George LeMieux Sides With Charter Fishermen; Asks for Looser Restrictions on Catch Limits

In a post yesterday that's part of our Panning for Gold series, I made a crack about how it's rather foolish to trust a charter fisherman's hunch about the sustainability of fish population -- not just for the obvious fox-running-the-hen-house reasons. Mainly, it's because there's a much more reliable, objective means for ascertaining fish population: the federal government's science-based research tools.

As if on cue, Florida's Broward-born, shiny-new senator, George LeMieux, can be seen in the video above (also from yesterday) asking the head of the National Oceanic and Atmospheric Administration to relax restrictions against fishermen like those who protested recently in Fort Walton Beach, claiming they knew the fish population better than government researchers.

The money quote from LeMieux's statement to Dr. Jane Lubchenco:

"I have serious concerns about the information the National Marine Fisheries Service is using to set new fishing restrictions and closures. I am hearing from fishermen in Florida that the information is not accurate and possibly opposite to the scarcity reports being used to create these fishing standards."

Translation: Charlie Crist and I want to curry favor with the charter fishing industry in advance of the 2010 election, so I'm going to bust your balls on their behalf. Please make some symbolic effort that I can show the charter fishermen as proof that I'm working hard for them.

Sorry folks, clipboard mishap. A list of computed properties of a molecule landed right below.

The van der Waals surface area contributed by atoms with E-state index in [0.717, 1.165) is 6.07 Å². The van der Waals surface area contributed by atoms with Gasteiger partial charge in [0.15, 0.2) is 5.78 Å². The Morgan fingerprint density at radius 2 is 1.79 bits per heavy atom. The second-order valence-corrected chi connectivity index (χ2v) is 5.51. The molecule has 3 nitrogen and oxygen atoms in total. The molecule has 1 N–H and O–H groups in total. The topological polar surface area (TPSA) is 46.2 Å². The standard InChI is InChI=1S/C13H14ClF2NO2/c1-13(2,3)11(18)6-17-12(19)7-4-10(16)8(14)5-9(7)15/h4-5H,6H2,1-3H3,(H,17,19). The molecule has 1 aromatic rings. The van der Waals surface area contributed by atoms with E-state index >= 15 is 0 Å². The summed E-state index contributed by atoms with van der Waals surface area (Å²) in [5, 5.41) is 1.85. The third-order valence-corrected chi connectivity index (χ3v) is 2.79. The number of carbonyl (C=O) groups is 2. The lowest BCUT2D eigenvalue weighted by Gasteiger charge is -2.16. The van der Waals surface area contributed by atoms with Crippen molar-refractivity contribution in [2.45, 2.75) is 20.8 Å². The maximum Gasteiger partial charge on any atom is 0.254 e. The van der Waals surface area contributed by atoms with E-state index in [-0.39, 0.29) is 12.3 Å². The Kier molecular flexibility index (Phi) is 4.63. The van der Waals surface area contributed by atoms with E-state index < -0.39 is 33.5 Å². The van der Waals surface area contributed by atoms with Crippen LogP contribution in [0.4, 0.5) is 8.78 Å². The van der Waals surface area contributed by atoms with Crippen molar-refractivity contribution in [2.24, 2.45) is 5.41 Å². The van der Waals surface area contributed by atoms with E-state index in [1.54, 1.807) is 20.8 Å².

Lubchenco took the cue, promising to appoint someone who can improve relations between her agency and the charter fishermen, and LeMieux's office was quick to display its trophy catch to sea-faring constituents.

Remember this moment of government growth, Marco Rubio, when Crist and LeMieux start preaching about how fiercely they're committed to small government. And Kendrick Meek: You too should remember this moment, especially if next summer researchers find that the coastal fish population is even more threatened than today by over-fishing.

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